Lessons from the Lee Brothers' Cookbook Boot Camp
Want to boil up some Low Country gumbo or learn to make a lovely syllabub with rosemary-glazed figs? The Lee Bros. Charleston Kitchen has got you covered.
But if you're a restaurant chef with a compelling tale to tell and have zero idea how the publishing game is played, you'll want to get yourself down to Charleston in person. The sartorialy-minded Southern siblings will be sharing their wisdom in a pair of two-day intensive workshops next month designed to whip aspiring authors into shape.
For those without a book in us, Matt and Ted stopped by the other day to explain how a few rules of great cookbook writing can turn us all into smarter cooks, eaters and readers.
Define your brand
Just like restaurant chefs, home cooks can benefit from some introspection. "Think of yourself as a cookbook writer," Ted says. "What does the food in your repertoire say about you as a cook or a person?"
Write headnotes for life
"For us, the headnotes before a recipe are everything," Matt says. "So many Food Network stars' books have almost no headnotes. For us, that's really the place to draw in a reader and explain what's behind a dish and how to serve it." Ted: "Why'd you choose a particular dish on this specific day. It's all about thinking: What story are you telling with the dishes you serve your guests?"
Judge a book by its introduction
Look for cookbooks that transport you. Matt: "You want something that induces a mood. When every element--the visuals, the words, the details--are all seamlessly tied together and puts you in a certain mood, that's a pretty good indicator of the quality of the book." Ted: "Read those first paragraphs of an intro; they'll let you know if you want to continue."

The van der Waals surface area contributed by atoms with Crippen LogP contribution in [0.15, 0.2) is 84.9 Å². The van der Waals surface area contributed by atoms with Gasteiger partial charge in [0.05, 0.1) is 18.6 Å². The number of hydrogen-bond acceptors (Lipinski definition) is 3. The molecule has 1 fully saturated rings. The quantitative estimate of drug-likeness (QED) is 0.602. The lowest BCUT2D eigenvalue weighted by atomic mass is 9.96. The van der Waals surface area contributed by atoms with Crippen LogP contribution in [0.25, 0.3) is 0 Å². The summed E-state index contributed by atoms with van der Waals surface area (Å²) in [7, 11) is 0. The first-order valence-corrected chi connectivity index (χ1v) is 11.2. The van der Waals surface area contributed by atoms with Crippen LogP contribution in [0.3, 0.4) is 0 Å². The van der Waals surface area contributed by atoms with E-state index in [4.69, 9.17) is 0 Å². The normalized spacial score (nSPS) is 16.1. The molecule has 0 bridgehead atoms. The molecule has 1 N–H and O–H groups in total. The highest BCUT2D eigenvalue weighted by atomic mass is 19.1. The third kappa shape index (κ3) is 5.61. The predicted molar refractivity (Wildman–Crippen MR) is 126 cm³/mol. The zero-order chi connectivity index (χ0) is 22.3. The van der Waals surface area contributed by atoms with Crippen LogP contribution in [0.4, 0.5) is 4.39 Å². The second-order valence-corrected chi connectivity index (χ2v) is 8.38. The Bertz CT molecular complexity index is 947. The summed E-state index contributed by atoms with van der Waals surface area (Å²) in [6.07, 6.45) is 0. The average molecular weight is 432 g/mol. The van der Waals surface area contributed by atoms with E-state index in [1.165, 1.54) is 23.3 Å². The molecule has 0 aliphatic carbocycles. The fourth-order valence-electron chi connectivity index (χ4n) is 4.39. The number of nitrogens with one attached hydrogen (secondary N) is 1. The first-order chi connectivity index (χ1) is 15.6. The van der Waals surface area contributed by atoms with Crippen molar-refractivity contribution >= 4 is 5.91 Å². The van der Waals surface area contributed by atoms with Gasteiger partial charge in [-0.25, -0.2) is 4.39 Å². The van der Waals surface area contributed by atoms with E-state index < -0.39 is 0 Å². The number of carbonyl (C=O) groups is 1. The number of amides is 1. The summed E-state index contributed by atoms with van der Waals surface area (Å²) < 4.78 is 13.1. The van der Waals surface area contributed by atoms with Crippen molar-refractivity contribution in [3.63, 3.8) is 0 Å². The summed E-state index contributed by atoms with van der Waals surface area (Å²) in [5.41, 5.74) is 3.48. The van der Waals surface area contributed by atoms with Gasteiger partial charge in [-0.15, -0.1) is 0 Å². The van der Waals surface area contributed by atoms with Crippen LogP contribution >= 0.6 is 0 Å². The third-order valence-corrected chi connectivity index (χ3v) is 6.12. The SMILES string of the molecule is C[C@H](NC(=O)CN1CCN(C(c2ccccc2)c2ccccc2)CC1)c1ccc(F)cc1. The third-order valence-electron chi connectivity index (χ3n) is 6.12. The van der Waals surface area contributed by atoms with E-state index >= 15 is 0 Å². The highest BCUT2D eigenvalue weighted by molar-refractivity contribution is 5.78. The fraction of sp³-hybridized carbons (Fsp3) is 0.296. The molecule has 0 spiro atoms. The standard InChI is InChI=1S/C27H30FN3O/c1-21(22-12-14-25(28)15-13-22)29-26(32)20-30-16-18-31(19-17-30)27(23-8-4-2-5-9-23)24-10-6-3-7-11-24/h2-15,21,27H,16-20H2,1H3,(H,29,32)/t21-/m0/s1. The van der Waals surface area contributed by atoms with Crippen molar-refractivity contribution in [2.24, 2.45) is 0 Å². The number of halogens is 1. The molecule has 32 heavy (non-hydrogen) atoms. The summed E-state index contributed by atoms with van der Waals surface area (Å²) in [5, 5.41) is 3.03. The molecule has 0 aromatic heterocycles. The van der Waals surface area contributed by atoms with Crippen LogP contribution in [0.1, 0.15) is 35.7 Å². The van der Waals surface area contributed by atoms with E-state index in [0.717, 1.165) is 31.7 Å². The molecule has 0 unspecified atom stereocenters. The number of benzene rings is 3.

Know thy cooking self
"Are you the kind of cook who needs a scientific formula or do you just want a jumping off point?" Ted asks. "I'm a recipe follower; Matt's much more of an intuitive cook who likes to get the idea from a book then go in his own direction based on what he's got in his pantry." Figure out what style works for you and look for cookbooks that deliver the level of instruction you need.
Finally, we asked what books they were liking this season. "There are a ton of great new Southern books. Ed Lee's book, Smoke & Pickles: Recipes and Stories from a New Southern Kitchen is amazing. John Currence's Pickles, Pigs & Whiskey: Recipes from My Three Favorite Food Groups and Then Some is really good." Matt: "We're both super excited about Amy Thielen's The New Midwestern Table: 200 Heartland Recipes. She brings out the cultural food influece of this region that hasn't been adequately explored."